We can thus estimate without risk of major error that the “surplus” (Department III) accounts for half of GDP or, in other terms, has grown from 10 percent of GDP in the nineteenth century to 50 percent in the first decade of the twenty-first century. So if—in Marx’s day—an analysis of accumulation limited to consideration of Departments I and II made sense, that is no longer the case. The enrichment of Marxist thought by Baran, Sweezy, and Magdoff through their taking account of Department III (and the linked concept of “surplus,” defined as we have recalled it) is for that reason decisive. I find it deplorable that this is still doubted by a majority of the analysts of contemporary Marxism!
Once again, not “everything” in this surplus is to be “condemned” as useless or parasitical. Far from it! On the contrary, growth in a large fraction of the expenditures linked to this Department III is worthy of support. In a more advanced stage in the unfolding of human civilization, spending on such activities as education, health care, social security, and retirement—or even other socializing “services” linked to democratic structural alternatives to market structuring, such as public transport and housing—would take on even greater importance. In contrast, some constitutive elements of Department III—like the “selling costs” that grew so fabulously during the twentieth century—are evidently of a parasitic nature and were quite early on viewed as such by some economists, like Joan Robinson, who were minimized or disparaged by their profession. Some public (weapons) and some private (security guards, legal departments) expenditures likewise are parasitic. A fraction of Department III, to be sure, is (or should we say was?) made up of spending that benefits workers and complements their wages (health care and unemployment insurance, pensions). Just the same, these benefits, won by the working classes through intense struggle, have been called into question during the past three decades, some have been cut back severely, others have shifted from provision by a public authority based on the principle of social solidarity to private management supposedly “freely bargained for” on the basis of “individual rights.” This management technique, prevalent in the United States and expanding in Europe, opens supplementary, and very lucrative, areas for the investment of surplus.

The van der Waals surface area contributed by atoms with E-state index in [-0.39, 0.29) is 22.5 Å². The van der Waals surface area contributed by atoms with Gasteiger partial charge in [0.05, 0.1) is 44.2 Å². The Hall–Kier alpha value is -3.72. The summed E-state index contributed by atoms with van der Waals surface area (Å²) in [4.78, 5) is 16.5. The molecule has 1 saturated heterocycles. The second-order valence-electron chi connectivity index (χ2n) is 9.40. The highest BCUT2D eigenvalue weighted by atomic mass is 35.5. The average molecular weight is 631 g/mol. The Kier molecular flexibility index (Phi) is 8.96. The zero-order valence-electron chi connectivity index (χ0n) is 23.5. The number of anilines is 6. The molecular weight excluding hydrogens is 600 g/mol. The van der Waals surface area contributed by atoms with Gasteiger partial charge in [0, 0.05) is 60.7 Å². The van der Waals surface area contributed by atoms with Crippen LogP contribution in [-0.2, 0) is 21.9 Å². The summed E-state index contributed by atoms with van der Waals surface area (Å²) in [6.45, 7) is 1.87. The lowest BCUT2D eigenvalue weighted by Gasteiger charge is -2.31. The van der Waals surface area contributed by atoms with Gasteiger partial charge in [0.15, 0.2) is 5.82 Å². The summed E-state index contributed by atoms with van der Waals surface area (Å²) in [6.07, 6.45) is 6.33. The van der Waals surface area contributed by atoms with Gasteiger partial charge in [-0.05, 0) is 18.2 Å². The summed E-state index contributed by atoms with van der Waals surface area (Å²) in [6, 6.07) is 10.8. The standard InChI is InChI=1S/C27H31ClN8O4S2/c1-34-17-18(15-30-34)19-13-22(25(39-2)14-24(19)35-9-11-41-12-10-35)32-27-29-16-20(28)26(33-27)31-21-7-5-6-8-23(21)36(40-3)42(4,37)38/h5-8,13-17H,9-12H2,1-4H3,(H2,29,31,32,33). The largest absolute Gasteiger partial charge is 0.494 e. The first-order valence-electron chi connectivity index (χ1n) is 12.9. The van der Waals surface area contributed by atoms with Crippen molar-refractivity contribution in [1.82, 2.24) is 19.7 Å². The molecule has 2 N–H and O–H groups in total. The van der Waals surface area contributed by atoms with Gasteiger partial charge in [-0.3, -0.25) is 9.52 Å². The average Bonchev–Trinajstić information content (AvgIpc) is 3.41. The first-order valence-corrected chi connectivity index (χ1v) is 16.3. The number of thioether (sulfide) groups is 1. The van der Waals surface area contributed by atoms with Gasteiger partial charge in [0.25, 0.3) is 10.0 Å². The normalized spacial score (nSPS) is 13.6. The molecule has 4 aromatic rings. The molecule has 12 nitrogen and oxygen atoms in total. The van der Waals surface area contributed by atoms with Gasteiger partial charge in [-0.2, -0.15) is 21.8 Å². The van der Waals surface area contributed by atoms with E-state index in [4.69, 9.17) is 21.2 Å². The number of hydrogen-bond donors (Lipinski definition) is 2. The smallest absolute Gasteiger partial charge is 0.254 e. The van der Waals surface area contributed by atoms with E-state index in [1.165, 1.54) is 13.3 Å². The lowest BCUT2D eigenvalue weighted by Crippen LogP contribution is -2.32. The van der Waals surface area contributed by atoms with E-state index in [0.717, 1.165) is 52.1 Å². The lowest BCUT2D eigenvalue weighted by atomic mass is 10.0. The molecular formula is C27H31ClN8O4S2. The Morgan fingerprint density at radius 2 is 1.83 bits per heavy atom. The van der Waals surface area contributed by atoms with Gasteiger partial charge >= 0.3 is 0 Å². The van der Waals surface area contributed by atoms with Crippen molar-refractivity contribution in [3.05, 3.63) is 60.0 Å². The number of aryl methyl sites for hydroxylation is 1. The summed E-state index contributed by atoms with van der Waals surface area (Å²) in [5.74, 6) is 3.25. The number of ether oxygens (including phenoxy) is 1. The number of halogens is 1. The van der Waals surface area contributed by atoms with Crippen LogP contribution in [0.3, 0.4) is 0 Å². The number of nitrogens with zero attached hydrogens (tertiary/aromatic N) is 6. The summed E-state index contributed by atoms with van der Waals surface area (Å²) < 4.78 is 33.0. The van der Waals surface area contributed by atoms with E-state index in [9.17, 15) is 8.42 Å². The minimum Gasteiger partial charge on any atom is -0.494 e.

The fact remains that in capitalism all these usages of the GDP—whether “useful” or not—fulfill the same function: to allow accumulation to continue despite the growing insufficiency of labor incomes. What is more, the permanent battle over transferring many fundamental elements of Department III from public to private management opens supplemental opportunities for capital to “make a profit” (and thereby increase the volume of surplus!). Private medical care tells us that “If the sick are to be treated it must above all be profitable (to private clinics, to laboratories, to pharmaceutical manufacturers, and to the insurers)”! My analysis of the role of Department III in surplus absorption stands within the spirit of the pioneering work of Baran and Sweezy. The necessary conclusion is that a large proportion of the activities managed on those terms are parasitic and inflate the GDP, thus reducing drastically its significance as an indicator of the real “wealth” of a society.